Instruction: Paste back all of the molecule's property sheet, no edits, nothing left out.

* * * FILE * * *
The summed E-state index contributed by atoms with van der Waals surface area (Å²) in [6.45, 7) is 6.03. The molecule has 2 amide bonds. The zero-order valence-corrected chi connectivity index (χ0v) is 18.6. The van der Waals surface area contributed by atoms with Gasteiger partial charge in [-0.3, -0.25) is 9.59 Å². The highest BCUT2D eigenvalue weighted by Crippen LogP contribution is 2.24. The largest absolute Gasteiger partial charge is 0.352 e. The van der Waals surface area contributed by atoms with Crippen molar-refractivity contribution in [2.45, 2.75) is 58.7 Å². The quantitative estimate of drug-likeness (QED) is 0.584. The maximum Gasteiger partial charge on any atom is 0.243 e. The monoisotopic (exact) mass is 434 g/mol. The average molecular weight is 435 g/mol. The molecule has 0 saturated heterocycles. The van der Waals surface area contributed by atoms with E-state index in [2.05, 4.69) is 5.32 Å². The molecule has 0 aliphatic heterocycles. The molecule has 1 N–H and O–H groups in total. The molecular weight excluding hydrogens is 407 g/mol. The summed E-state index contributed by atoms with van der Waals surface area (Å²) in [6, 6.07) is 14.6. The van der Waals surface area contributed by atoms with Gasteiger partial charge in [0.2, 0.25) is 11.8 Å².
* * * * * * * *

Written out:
The summed E-state index contributed by atoms with van der Waals surface area (Å²) in [6.45, 7) is 6.03. The molecule has 2 amide bonds. The zero-order valence-corrected chi connectivity index (χ0v) is 18.6. The van der Waals surface area contributed by atoms with Gasteiger partial charge in [-0.3, -0.25) is 9.59 Å². The highest BCUT2D eigenvalue weighted by Crippen LogP contribution is 2.24. The largest absolute Gasteiger partial charge is 0.352 e. The van der Waals surface area contributed by atoms with Crippen molar-refractivity contribution in [2.45, 2.75) is 58.7 Å². The quantitative estimate of drug-likeness (QED) is 0.584. The maximum Gasteiger partial charge on any atom is 0.243 e. The monoisotopic (exact) mass is 434 g/mol. The average molecular weight is 435 g/mol. The molecule has 0 saturated heterocycles. The van der Waals surface area contributed by atoms with E-state index in [2.05, 4.69) is 5.32 Å². The molecule has 0 aliphatic heterocycles. The molecule has 1 N–H and O–H groups in total. The molecular weight excluding hydrogens is 407 g/mol. The summed E-state index contributed by atoms with van der Waals surface area (Å²) in [6, 6.07) is 14.6. The van der Waals surface area contributed by atoms with Gasteiger partial charge in [0.2, 0.25) is 11.8 Å².